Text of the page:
Biography and informationEdit
Han Gan belongs to those ancient Chinese artists, whose biographies have colored legends and anecdotes. On it was kept quite a lot of references, in varying degrees, reflecting the figure of a real Han Gan, but there is no one absolutely reliable piece.
According to who lived in the IX century authors of treatises on painting, Zhang YANYUAN Zhu and Sinuany, as well as later Chinese scholar, Han Gan was the capital from a poor family, in his youth worked as a servant in a small tavern, where he was noticed by the famous poet and painter Wang Wei, discerned in him a talent. In the future, Wang Wei took the young man under his wing, paid for his education, and entered the circle of his friends. He was then presented to the Emperor Swanstone (712-756), who, as legend has it, demanded that Han Gan painted horses in the manner of the best masters of the court, Chen Hong. As written by Zhu Cincuan: "Amazed by the diversity of the submitted works with the paintings of Chen Hong, he inquired what was the cause. Han gang said, “Your servant had their own originals, all of them horses in the stable, Your Majesty.” The Emperor came in the rapture."
This case became the reason of visit of the Emperor to the artist and further patronage. However, this was no surprise – a horse, especially a hardy, low-growing breed from Central Asia has always been a passion of the Tang Imperial house. However, the image of this animal different Tang emperors were perceived differently. At the dawn of this dynasty, in tough times, when wars were fought for the unification of China, the horse was fighting a friend who warrior shared all hardships of the military. This is the meaning invested in the image of the six horses on the famous reliefs of the mausoleum of Emperor Taizong (626 – 649). A century later, when Tanska Empire basked in prosperity, the Emperor Swanston replenish their stables a herd of more than forty thousand horses, and received tribute from the Western region. These horses, who had never seen the battlefields, were trained to dance before the Son of Heaven. Ceasing to be men, they finally caught up in his status with the concubines of the Imperial harem. And artists Chen Hong and Han Gan was given the Imperial order to draw portraits of favorite horses.
It is interesting that, judging by the come down from that time the works of these horse portraits were not as realistic as pictures of horses in ranyanwu an era when ruled by an Emperor ticzon. Han Gan was creating portraits of horses in the fashion that arose during the reign of Swanstone. For this fashion was characterized by the image of a ruddy, rather stout ladies with fat cheeks and rounded forms of the body. The female type dominated in sculpture and painting of this period. Horses, Han Gan also have unnatural rounded shape, and the researchers see here a direct stylistic Parallels with the fashion for images of the Tang ladies. Probably, for this reason, the famous poet and writer Du Fu criticized Han Gan that he "draws only horse flesh, but the bones". However, Zhang YANYUAN (IX century), the author of the treatise "Notes on famous masters of different eras" admired Han Ghanem, and called him "the greatest artist of all time, depicting horses", claiming that he was able to capture the spirit of the horse.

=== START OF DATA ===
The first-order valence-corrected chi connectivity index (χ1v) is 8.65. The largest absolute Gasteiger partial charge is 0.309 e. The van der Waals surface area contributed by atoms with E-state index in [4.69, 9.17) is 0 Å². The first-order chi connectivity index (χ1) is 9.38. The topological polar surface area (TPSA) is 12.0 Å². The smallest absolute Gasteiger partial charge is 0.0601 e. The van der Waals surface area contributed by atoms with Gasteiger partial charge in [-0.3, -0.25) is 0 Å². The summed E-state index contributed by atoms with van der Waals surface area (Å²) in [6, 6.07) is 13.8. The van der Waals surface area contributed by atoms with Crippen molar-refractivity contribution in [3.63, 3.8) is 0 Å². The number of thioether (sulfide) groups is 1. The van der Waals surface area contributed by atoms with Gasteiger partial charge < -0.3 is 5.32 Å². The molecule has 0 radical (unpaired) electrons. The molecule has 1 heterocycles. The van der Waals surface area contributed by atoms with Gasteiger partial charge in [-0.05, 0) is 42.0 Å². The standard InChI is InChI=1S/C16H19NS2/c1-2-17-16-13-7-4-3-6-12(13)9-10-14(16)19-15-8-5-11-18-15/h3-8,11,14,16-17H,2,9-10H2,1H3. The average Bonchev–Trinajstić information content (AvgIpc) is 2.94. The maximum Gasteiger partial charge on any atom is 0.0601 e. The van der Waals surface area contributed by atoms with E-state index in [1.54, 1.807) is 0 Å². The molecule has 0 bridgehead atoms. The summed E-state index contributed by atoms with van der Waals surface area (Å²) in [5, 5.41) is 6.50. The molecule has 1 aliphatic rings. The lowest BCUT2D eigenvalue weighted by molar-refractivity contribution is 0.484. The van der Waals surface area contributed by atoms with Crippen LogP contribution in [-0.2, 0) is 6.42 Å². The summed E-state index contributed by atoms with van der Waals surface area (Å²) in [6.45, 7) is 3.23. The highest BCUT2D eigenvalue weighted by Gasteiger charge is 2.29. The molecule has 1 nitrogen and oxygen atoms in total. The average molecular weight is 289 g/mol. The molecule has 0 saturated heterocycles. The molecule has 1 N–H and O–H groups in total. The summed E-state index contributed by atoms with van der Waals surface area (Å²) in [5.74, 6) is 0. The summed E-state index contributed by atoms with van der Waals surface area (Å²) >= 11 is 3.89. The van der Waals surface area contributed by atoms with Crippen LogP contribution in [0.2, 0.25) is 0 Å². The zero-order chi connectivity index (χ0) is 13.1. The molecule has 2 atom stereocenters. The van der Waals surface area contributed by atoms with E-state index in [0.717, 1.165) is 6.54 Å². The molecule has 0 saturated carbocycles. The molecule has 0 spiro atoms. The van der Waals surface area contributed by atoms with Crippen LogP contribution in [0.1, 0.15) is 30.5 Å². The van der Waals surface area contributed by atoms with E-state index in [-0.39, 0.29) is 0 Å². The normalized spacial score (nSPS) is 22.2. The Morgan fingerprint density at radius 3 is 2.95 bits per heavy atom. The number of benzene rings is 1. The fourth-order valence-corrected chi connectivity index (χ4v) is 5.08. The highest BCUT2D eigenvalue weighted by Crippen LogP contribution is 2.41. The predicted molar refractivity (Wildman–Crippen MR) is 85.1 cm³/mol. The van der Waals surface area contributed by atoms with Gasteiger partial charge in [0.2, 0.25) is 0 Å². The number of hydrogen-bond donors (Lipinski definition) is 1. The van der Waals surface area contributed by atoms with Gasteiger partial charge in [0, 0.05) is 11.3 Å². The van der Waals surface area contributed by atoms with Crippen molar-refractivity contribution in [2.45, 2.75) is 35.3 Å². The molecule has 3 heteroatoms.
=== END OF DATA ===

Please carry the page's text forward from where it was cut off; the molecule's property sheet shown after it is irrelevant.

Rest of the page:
The truth of the words of Zhang YANYUAN can be understood by looking at figure Han Gan "Lightning in the night". This poetic name was given to one of the favorite steeds of the Emperor Swanstone. Despite the fact that Zhu Cincuan writes about the Central Asian horses ("the Suit they were unusual, and the bizarre appearance; they had swollen sides and thick hooves. When they journeyed on a dangerous road, the ride was quiet, as in the palanquin"), a horse figure Han Gan differs from naturalistic images of horses from Central Asia - he has short, very thin legs and a rounded body. He has a hoof, violently trying to free himself, and cocked his head, laughs. However, the struggle is hopeless – horse tied to a high pole. The horse turns his exhausted gaze to the viewer, as if appealing for compassion. He is humanized by the artist, in his appearance contains an allusion to the tragic side of court life.
Today, Han Gan with different degree of confidence is attributed to several horse images. But the artist was much wider. According to ancient sources, he worked on the portrait (though not as good as Zhou Fan – this is a historical anecdote, contained in the treatise Th Joshua), paintings of Buddhist temples, images of the Bodhisattvas, the great monks, and demons. Buddhist murals perished with the temples in the course of restrictions held in the year 845 in respect of Buddhism, and of 52 of his works are stored in the song dynasty the Imperial collection at the end of the XII century, none survived to our days.